Various combinations of temperature and diets showed a significant (P < 0.05) difference in the relative weight of testis of the male C. gariepinus. The highest and lower values were 0.935% ± 0.6% and 0.282% ± 0.13% at T24 and D3 and T32 and D4, respectively, shown in Tables 8.

The result showed that treatments with both temperature and diet gave significant differences between the average relative weight of the ovary of the catfish C. gariepinus (P < 0.05). D1 and T3 showed the highest relative weight of ovary as 17.266% ± 6.89% and the lower value at T24 and D2 as 11.728% ± 5.33% as shown in Tables 9 and 10.

Unlike capture fisheries, the aquaculture involves human intervention in fish breeding to exceed the production and yield of the natural environment [34]. Temperature and diet management will improve gonadotropins and liver enzymes to achieve an effective development of fish sperms and ova to get successful egg fertilization and eventually maximize the fish number in the system. One of the most important problems of aquaculture development is the scarcity of fish fingerlings of the chosen species for culture [35]. We need to adjust temperature and diet quality to produce enough seeds for aquaculture development of the fish. This study indicates that the gonads or gonadosomatic index, quality of sperms, levels of gonadotropins, and liver enzymes showed the best performance at the temperature of 28°C and a diet of fishmeal and soy-meal. These parameters would provide the baseline to attain the best production for the aquaculture of C. gariepinus in future.

Table 5: Concentration of (FSH) μ/l in C. gariepinus males and females at the end of the experiment

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Table 6: Concentration of GH ng/ml in the blood of C. gariepinus males and females at the end of the experiment

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Table 7: Average morphometry (μm) of different parts of sperm of the C. gariepinus treated with different diets and temperature during the period of the experiment

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Table 8: Average testis/body weight % of African Catfish C. gariepinus

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Table 9: Absolute and relative fecundity of C. gariepinus

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Figure 1: Scanning electron micrograph showing measurements of head, midpiece, and tail of C. gariepinus spermatozoa

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3.4. Fecundity

Fecundity is a very essential characteristic of fish culture because it gives an indication of the average reproductive feature of the fish [36]. The fecundity of C. gariepinus varied between 54,060 and 294,315 in this study; however, the absolute fecundity was calculated 125,178 ± 607.72 at T28 and D2 [Table 9].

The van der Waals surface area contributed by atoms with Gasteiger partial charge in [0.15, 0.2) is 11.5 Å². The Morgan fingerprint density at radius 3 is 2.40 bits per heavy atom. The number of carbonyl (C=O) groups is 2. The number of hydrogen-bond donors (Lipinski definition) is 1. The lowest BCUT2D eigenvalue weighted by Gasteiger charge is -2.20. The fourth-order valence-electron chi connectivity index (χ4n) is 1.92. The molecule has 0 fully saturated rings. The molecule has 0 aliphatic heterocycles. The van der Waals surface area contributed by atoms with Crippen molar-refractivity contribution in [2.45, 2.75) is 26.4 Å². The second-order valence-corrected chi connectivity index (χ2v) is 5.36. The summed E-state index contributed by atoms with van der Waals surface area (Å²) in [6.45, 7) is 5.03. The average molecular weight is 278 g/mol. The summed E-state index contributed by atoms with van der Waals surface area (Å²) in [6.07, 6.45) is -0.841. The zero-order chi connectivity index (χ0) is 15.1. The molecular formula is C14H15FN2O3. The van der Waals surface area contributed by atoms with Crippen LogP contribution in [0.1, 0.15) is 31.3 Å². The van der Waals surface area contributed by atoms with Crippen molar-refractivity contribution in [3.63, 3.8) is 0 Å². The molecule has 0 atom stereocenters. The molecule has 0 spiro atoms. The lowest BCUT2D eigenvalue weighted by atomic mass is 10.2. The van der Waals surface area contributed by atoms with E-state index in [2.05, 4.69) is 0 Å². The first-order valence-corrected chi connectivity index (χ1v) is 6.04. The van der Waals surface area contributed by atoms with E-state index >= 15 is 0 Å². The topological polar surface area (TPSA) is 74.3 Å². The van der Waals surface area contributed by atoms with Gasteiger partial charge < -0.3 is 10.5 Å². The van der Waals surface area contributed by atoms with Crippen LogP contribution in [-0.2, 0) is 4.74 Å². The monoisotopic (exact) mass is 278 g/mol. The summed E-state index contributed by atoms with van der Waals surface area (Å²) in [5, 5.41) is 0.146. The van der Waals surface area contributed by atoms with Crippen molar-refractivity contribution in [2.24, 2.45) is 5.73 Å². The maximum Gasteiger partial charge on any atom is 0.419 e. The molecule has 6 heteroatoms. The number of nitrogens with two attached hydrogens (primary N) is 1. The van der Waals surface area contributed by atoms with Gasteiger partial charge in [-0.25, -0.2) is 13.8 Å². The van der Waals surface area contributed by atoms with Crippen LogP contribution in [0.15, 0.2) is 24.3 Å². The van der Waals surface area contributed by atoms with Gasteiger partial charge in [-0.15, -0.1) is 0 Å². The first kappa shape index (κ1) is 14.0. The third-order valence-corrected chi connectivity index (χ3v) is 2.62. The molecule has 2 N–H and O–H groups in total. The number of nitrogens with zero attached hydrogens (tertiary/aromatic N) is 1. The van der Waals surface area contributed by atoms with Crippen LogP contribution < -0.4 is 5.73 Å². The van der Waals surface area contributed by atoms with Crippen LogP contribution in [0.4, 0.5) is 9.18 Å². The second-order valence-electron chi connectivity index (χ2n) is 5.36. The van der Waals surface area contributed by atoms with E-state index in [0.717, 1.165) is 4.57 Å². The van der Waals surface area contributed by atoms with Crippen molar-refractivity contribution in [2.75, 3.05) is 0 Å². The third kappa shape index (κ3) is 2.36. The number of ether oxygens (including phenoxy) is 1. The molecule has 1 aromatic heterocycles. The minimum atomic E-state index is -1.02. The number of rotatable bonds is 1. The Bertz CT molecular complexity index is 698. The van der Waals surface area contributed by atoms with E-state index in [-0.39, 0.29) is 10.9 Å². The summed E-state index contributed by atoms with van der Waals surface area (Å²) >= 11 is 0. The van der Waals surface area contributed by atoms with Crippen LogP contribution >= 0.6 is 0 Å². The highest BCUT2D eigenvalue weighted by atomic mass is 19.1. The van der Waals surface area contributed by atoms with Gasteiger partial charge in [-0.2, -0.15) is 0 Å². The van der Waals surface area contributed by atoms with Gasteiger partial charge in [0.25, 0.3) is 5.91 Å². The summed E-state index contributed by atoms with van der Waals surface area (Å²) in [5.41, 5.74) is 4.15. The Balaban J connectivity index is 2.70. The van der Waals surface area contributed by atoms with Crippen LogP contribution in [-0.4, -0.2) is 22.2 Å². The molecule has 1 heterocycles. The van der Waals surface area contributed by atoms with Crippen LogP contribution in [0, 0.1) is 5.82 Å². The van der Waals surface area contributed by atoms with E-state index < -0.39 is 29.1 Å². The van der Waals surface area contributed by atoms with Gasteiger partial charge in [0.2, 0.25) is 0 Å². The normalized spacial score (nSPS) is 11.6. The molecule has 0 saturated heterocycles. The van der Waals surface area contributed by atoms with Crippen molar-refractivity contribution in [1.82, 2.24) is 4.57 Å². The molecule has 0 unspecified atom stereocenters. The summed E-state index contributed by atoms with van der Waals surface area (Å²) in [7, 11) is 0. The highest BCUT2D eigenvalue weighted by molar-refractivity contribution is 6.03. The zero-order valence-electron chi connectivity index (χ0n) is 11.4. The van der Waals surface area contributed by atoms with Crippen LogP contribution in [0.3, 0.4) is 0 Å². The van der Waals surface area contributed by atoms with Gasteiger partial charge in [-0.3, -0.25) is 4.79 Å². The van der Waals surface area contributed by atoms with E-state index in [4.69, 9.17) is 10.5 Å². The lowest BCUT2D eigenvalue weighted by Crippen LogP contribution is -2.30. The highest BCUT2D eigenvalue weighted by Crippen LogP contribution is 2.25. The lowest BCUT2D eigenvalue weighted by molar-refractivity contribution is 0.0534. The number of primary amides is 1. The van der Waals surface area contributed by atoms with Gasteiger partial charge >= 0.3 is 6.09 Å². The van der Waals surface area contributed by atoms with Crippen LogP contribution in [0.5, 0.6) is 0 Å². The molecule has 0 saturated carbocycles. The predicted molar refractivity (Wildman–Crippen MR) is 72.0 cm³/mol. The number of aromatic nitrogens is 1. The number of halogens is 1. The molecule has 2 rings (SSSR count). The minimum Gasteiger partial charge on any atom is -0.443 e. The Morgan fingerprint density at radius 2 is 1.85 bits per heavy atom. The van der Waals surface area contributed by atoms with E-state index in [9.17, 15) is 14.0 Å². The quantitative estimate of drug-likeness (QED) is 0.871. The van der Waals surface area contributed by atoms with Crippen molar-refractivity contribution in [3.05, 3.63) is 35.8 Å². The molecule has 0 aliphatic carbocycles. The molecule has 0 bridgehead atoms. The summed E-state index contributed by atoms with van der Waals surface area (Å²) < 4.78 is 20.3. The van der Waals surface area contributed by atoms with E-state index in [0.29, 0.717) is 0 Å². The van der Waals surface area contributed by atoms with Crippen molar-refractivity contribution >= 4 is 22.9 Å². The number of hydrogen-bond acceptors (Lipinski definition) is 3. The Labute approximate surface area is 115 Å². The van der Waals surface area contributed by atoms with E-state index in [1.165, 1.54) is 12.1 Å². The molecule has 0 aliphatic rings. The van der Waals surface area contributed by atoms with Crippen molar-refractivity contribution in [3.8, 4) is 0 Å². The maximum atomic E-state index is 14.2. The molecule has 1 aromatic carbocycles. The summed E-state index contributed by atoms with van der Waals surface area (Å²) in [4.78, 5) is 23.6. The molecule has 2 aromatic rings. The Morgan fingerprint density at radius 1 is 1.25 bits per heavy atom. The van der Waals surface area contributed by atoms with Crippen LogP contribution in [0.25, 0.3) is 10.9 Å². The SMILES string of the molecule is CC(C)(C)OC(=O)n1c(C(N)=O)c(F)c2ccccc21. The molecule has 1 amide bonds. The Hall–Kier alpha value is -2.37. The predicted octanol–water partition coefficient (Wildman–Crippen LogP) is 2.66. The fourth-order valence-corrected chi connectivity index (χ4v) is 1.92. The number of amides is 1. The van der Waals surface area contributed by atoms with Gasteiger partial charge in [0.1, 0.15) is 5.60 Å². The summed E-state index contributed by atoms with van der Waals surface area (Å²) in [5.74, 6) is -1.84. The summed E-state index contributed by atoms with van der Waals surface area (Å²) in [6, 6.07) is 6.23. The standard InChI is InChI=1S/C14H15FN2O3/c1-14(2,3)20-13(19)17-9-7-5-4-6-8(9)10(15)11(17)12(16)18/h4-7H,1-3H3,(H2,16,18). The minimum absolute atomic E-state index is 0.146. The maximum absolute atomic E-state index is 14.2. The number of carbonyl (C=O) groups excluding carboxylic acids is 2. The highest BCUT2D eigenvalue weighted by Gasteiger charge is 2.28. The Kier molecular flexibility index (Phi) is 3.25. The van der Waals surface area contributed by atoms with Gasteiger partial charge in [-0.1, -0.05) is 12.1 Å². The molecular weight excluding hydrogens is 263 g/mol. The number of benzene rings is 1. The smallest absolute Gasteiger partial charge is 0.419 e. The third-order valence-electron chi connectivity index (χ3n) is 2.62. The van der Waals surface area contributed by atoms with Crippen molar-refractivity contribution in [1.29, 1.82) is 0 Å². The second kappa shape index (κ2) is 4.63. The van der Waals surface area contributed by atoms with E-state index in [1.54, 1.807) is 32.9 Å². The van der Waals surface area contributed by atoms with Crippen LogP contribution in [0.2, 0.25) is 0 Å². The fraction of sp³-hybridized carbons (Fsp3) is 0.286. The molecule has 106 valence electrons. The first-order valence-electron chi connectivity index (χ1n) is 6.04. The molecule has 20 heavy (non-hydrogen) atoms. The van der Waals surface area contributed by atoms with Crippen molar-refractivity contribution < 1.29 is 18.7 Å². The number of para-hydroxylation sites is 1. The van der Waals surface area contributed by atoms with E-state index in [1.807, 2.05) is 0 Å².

The regression analysis between fish fecundity and fish weight showed a high correlation coefficient (r2) between the logarithm of fecundity and weight throughout the experimentation equal to 0.861 [Figure 2]. The correlation coefficient (r2) for the regression of logarithm of fecundity and total length also showed a similar result for C. gariepinus throughout the experimentation period with r2 = 0.708 [Figure 3].

Table 10: Average relative weight % of ovary of African Catfish C. gariepinusa at the end of experimentation period

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Figure 2: The relationship between log of fecundity and log of the weight of C. gariepinus tested with different diets and temperature for 4 months. Log = logarithm; F = fish fecundity; W = fish weight

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Figure 3: The relationship between logarithm of fecundity and total length of C gariepinus tested with different diets and temperature for 4 months. Log = logarithm; F = fish fecundity; L = fish length

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The total fecundity of fish is the total number of eggs of fish ovaries, while the relative fecundity is the amount of ovary egg per gram. Fish fecundity and egg qualities are important factors for fish breeding and the success of aquaculture. The present study revealed a high correlation between the logarithm of total fecundity and logarithm of both weight and length of the C. gariepinus with R2 always >0.70, which mean that fecundity of C. gariepinus increased with weight and length of the fish. Similar kind of findings has also been reported in previous studies [35,37-39].


4. CONCLUSION

The effect of temperature and type of food on the growth, metabolism, and the physiological status of different species of fish has been studied previously [40-43]. The role of temperature and food type on fish growth and the performance of reproductive enzymes and hormones have been evaluated in C. gariepinus to achieve the successful aquaculture of this economically important catfish. The data in this study suggest an optimum temperate of 28°C for the best growth, fish fecundity and health of C. gariepinus. Moreover, the fishmeal and soymeal-based diets would be beneficial to attain the best growth and fecundity of this fish when combined with the optimum water temperature.


5. ACKNOWLEDGMENTS

The project was supported by general directorate of medical services of the armed forces, Prince Sultan Military Medical City, Scientific research Centre.


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Reference